in Process, Research

Typography 1b – Letter Croppings

For this project, we were tasked to familiarise ourselves with each letter’s individualities and recognise each of their unique form and structure, before cropping them into 40 x 40mm squares.

The result:

Typefaces used: Baskerville, Georgia, Palatino, Times New Roman, Bodoni, Didot, Futura, Gill Sans, Helvetica, Avenir

The Process

For this exercise, I really enjoyed the process of experimenting with the different typefaces and crop angles. It has helped me to better observe and appreciate the typeface for its graphical form, and it is quite cool to see these letters in a new way; as shapes and compositions, instead of just appreciating it for its functional aspect.

While experimenting with various fonts for each square, I got to be better acquainted with the intimate detailing of each letterform, and it was fascinating to see how the design principles were in play, even within each of their type anatomy.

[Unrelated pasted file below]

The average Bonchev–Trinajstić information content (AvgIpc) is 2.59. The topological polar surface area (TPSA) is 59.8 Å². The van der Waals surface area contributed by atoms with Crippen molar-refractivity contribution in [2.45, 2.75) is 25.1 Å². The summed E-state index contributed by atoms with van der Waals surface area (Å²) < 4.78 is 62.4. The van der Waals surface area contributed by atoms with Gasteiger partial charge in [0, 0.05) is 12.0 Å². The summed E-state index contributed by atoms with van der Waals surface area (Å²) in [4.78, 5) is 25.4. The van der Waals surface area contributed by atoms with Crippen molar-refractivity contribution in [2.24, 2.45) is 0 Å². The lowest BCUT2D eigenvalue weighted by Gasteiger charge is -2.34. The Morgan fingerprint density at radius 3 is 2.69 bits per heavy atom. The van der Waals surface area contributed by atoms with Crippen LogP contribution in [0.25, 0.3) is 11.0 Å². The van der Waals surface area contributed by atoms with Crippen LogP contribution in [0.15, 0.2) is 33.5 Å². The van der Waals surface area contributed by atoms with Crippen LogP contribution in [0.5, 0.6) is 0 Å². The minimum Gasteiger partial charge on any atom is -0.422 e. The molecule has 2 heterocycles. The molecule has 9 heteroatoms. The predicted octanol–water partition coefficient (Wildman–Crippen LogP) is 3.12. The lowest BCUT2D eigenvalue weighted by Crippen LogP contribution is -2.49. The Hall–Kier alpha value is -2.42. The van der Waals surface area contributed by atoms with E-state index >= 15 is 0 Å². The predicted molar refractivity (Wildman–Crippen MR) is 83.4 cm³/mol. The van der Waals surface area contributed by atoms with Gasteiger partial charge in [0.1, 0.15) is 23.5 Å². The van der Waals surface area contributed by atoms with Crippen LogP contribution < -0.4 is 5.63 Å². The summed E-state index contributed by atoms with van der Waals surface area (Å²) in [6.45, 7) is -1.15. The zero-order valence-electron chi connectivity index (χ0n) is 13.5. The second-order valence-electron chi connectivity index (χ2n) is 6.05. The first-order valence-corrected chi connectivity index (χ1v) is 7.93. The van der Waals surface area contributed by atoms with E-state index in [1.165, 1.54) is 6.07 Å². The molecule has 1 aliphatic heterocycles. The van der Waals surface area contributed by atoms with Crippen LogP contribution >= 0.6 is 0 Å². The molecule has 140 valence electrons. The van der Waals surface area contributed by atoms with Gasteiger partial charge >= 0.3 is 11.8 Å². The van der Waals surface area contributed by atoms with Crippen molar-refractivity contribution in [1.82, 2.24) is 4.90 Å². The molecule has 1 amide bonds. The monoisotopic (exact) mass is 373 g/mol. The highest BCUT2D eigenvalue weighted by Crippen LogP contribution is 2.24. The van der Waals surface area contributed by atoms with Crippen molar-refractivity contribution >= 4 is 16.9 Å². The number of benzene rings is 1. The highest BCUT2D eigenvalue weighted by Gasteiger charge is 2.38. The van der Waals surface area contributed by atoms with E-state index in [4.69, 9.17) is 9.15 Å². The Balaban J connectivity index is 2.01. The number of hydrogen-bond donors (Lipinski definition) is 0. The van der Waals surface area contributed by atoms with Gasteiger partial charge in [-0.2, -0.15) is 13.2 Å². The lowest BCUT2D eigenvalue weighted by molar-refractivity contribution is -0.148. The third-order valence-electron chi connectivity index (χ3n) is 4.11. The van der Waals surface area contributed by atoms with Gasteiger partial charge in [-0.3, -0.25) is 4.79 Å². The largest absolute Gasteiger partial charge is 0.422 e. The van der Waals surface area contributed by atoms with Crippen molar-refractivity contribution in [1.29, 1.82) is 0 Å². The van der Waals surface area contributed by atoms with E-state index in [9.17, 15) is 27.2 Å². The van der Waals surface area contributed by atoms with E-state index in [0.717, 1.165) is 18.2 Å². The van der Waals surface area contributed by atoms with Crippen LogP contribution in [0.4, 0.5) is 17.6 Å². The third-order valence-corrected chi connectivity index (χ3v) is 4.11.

This short exercise was fun, as we could experiment with how far we get to push the legibility of each letter before it becomes unrecognisable. 😈 (yay!!!)

My approach towards this exercise was to firstly visually deconstruct the letterform into shapes, and then identify the parts that gives each letterform its essence, bringing to attention the crop along those areas. I thought along the lines of:

“What makes ‘m’ an m?”

and… what makes “g” not a “q”?

During the process, I found the letters ‘g, G, K, a, s and R’ to be rather interesting to work with and these are some of my personal favourites as they seem to resemble abstract shapes rather than letterforms.

Some of my personal favourites:


While cropping, I also realised that visual weight do matter, in determining the legibility of a letterform. Some cropped compositions worked better with the letterform being in the dominant color, whereas for others it was the contrary.

For example:





Interestingly, the few that really appealed to me personally, have their counterforms in a seemingly sub-dominant color (in terms of color proportion) and yet managed to retain their legibility through their distinct counterform shapes.

For the crops, I also tried to do it with the various design principles in mind, such as the rule of thirds (… well at least i tried my best!!), symmetry and visual direction.

Ok that’s all for now, goodnight!!